Just as we discussed last month regarding Medicaid planning, there is also a lot of misinformation that exists in the area of estate planning. Nearly every day someone will tell us for example, that they heard that if you have a will “there is no probate”. Unfortunately, this type of erroneous information is often passed on as helpful estate planning advice. Clients frequently learn the hard way that relying on such advice can cost them thousands of dollars. In an effort to help educate and prevent others from making these all too common mistakes, we have complied our list of the top 10 estate planning mistakes.
Most everyone is at least aware that it is important to have an estate plan. Far too often however, they procrastinate doing anything about it. Don’t let this happen to you.
2. Not having a will.
The majority of people do not even have a basic will. A will is essential in nominating who will be responsible for administering your estate and to whom your estate will be distributed to after your death.
3. Not Having Powers of Attorney.
Planning for death is only part of estate planning. In addition to a will, it is extremely important to have a durable power of attorney for your finances and a health care power of attorney for medical related decisions.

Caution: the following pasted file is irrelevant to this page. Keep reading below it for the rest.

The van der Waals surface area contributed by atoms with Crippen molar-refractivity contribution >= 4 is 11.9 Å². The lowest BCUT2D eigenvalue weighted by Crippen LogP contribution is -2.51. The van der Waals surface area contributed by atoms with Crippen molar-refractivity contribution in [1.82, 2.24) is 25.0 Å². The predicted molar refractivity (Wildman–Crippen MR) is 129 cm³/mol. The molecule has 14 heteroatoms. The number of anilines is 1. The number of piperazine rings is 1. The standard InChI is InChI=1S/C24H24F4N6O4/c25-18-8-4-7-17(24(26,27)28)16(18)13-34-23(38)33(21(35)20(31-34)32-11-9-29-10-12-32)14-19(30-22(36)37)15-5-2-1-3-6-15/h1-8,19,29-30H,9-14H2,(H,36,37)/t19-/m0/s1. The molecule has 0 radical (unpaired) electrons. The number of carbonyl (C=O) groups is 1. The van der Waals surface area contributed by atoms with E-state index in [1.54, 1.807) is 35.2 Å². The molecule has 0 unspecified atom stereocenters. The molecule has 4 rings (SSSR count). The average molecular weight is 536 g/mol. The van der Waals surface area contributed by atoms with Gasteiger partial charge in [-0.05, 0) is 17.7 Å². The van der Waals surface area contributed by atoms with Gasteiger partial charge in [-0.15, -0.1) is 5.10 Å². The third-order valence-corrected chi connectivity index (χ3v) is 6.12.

4. Failing to recognize a will won’t avoid probate.
Assets in a decedent’s name only will not avoid probate even if there is a will.
5. Failing to consider a trust.
Too many people mistakenly believe a trust is only for the wealthy. They also fail to understand how expensive and time consuming probate can be. A trust often can save your family time and money if you become disabled or upon your death.
6. Failing to properly fund a trust.
For those persons who decide that a trust is right for them, simply signing the trust is only part of the process of having a trust. Assets such as a home or other real estate, bank accounts, stocks, bonds, etc., must be re-titled into the name of the trust in order to avoid probate.
7. Doing it yourself.
While everyone loves to save money, the old adage that you “get what you paid for” is particularly true in estate planning. If your estate and loved ones are important to you, it is strongly recommended that you do not attempt to plan your estate on your own.
8. Putting children’s names on assets.
Adding children’s names to bank accounts, real estate or other assets is often the surest way to create problems after your death.
9. Incorrectly naming beneficiaries.
A good estate plan must also take into account those assets that have a beneficiary, such as life insurance, annuity, IRA or 401K. The failure to correctly name primary and secondary beneficiaries will undermine even a well drafted will or trust.
10. Failing to periodically review your estate plan.
A will or trust drafted years ago may not be appropriate today. As circumstances or laws change, it is recommended that your plan be reviewed by an elder law attorney.